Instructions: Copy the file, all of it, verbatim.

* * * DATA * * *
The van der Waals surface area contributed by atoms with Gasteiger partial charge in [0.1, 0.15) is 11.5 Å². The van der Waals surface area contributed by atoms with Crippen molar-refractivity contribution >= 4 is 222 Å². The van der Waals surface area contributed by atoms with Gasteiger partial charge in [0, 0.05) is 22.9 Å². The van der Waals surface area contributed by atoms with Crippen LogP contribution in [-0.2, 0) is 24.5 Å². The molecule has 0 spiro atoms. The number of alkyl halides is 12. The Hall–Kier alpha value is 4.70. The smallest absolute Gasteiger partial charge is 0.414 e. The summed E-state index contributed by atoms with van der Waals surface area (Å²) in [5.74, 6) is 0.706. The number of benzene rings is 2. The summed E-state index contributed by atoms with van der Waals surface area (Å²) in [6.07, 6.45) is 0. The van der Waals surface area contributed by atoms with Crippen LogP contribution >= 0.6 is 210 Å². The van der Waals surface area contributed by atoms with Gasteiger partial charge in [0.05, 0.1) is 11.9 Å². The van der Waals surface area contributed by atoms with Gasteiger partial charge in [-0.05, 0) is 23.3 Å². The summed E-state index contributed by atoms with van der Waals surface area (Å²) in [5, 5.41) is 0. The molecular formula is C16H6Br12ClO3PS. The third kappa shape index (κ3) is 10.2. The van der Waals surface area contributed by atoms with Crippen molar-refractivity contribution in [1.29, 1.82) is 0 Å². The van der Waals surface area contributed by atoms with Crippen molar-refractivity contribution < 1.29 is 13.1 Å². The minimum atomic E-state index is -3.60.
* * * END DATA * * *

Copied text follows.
The van der Waals surface area contributed by atoms with Gasteiger partial charge in [0.1, 0.15) is 11.5 Å². The van der Waals surface area contributed by atoms with Crippen molar-refractivity contribution >= 4 is 222 Å². The van der Waals surface area contributed by atoms with Gasteiger partial charge in [0, 0.05) is 22.9 Å². The van der Waals surface area contributed by atoms with Crippen LogP contribution in [-0.2, 0) is 24.5 Å². The molecule has 0 spiro atoms. The number of alkyl halides is 12. The Hall–Kier alpha value is 4.70. The smallest absolute Gasteiger partial charge is 0.414 e. The summed E-state index contributed by atoms with van der Waals surface area (Å²) in [5.74, 6) is 0.706. The number of benzene rings is 2. The summed E-state index contributed by atoms with van der Waals surface area (Å²) in [6.07, 6.45) is 0. The van der Waals surface area contributed by atoms with Crippen LogP contribution >= 0.6 is 210 Å². The van der Waals surface area contributed by atoms with Gasteiger partial charge in [0.05, 0.1) is 11.9 Å². The van der Waals surface area contributed by atoms with Gasteiger partial charge in [-0.05, 0) is 23.3 Å². The summed E-state index contributed by atoms with van der Waals surface area (Å²) in [5, 5.41) is 0. The molecular formula is C16H6Br12ClO3PS. The third kappa shape index (κ3) is 10.2. The van der Waals surface area contributed by atoms with Crippen molar-refractivity contribution in [1.29, 1.82) is 0 Å². The van der Waals surface area contributed by atoms with Crippen molar-refractivity contribution < 1.29 is 13.1 Å². The minimum atomic E-state index is -3.60.